By studying the successes and challenges experienced by overseas projects and markets, and using them to inform better policy and decision-making, Australia’s energy market transformation could be the best-practice example that other countries seek to emulate, according to AES Energy Storage Asia market leader Mark Leslie (pictured).
AES Energy Storage has been deploying utility-scale energy storage into electric grids for nearly a decade and recently built both the single largest lithium-ion energy storage array in the world, a 30MW array in Escondido, California, and a second smaller array totalling 7.5MW in El Cajon, in just six months.
In his upcoming presentation Lessons Learned from the Rapid Deployment of the Largest Energy Storage Array to Solve Grid Reliability in Southern California, which will take place at the Australian Energy Storage Conference running June 14-15 at the International Convention Centre Sydney, Leslie will explore the knowledge gained over the course of this landmark project and how Australian energy storage stakeholders can employ it in an Australian context.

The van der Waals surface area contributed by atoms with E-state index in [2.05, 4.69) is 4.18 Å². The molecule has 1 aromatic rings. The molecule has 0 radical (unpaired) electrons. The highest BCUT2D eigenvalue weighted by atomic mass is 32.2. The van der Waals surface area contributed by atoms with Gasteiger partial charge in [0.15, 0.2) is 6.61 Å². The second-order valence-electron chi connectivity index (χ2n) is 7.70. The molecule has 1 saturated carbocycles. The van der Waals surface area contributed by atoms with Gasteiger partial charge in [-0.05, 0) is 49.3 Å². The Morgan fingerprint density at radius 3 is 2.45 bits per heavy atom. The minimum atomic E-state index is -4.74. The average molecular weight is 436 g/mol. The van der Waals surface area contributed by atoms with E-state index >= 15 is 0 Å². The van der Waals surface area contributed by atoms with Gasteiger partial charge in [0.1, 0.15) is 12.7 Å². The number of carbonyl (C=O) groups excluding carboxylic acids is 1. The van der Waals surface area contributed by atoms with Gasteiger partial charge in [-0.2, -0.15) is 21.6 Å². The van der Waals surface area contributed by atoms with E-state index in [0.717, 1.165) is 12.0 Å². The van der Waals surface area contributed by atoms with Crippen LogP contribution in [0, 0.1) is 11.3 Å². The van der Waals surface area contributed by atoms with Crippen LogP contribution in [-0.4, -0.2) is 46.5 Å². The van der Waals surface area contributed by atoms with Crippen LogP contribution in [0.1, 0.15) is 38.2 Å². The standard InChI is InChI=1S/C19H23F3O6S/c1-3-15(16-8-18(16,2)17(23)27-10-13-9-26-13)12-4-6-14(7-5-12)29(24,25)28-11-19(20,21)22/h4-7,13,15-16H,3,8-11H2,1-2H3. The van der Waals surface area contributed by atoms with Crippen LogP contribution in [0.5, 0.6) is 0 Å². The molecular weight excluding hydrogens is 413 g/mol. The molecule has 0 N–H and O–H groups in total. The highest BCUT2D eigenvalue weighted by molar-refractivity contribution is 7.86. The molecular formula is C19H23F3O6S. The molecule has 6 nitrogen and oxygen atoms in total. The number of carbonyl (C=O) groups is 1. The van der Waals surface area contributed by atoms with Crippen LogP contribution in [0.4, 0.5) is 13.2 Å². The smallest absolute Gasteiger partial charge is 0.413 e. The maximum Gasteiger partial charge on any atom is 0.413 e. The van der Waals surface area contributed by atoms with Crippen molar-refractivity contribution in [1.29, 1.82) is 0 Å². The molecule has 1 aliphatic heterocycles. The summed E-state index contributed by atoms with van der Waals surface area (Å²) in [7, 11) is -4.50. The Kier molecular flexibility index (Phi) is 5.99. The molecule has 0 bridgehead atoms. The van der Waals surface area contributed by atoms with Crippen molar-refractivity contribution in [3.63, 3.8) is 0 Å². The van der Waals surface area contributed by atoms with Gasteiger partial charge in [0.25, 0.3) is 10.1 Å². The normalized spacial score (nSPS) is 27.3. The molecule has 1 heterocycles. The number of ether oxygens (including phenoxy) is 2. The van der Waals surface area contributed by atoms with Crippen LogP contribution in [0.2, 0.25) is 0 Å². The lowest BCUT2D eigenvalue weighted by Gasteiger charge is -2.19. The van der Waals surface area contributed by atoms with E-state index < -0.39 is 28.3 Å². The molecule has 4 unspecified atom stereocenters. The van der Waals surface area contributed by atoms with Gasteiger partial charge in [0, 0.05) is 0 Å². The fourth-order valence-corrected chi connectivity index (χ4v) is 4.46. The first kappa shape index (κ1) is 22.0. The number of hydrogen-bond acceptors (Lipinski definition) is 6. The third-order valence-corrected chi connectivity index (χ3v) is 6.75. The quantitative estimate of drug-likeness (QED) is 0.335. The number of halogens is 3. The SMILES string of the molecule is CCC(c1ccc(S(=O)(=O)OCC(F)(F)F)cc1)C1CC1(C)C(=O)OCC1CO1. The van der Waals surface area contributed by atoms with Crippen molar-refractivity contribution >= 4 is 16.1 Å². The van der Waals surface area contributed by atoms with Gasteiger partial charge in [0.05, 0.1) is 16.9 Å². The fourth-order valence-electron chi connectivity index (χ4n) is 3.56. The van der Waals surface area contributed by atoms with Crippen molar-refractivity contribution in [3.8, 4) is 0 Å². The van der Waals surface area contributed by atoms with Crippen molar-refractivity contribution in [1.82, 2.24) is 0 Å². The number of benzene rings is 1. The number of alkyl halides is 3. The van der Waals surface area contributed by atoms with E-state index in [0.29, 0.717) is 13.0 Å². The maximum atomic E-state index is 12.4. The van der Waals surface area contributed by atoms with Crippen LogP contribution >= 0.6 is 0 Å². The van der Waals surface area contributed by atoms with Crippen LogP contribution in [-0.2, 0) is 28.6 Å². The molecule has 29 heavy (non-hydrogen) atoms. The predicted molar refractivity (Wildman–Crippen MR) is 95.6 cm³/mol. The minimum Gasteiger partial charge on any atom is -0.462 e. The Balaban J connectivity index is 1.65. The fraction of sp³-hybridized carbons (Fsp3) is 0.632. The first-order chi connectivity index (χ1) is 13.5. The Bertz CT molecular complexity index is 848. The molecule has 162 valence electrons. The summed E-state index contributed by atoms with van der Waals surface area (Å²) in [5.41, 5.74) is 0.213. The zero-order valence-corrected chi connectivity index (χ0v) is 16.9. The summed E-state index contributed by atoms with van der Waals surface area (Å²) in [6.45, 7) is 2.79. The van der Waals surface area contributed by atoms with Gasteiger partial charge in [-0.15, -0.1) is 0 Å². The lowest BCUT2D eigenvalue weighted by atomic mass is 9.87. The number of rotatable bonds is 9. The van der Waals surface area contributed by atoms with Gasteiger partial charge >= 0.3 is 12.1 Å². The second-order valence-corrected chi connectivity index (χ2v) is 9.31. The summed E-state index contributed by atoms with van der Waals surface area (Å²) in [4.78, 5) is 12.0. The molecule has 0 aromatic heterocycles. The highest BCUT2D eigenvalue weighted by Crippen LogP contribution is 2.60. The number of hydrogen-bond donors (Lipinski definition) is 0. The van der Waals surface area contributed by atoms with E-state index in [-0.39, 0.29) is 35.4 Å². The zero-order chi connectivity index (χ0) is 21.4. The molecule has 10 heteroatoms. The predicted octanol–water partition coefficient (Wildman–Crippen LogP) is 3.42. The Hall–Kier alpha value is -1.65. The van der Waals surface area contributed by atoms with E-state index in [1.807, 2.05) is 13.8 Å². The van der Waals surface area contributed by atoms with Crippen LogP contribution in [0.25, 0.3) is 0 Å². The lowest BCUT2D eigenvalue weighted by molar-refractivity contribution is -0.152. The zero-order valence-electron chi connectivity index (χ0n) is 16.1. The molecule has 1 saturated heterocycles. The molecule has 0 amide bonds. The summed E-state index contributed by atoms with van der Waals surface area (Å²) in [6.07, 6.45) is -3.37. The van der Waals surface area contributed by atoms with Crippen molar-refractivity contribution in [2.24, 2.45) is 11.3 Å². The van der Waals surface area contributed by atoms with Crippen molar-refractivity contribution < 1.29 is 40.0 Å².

According to Leslie, a long-term view to create a sustainable market for energy storage, as opposed to “boom and bust”, will be key to the success of Australia’s energy market transition.
“Some of the markets outside of Australia began with strong forethought and good intentions,” Leslie says.
“However, sometimes as markets evolve, market strategists secure short-term gains but don’t think about long-term market stability and reliability. The parties driving Australia’s transformation to a cleaner, affordable and reliable future should seek to learn from other markets’ choices and outcomes.”
Leslie believes that successfully transforming the market within Australia will require energy storage to be part of the main planning toolkit for all generation, transmission and distribution sectors. Additionally, Australia will need to modify market mechanisms to deliver longer-term pricing signals to encourage high-quality, long-term infrastructure investment, such as energy storage.
“Australia and the NEM are at a critical juncture where strategy, direction and policies can help drive grid-scale energy storage adoption and enable the NEM to be the global model other markets follow,” he says.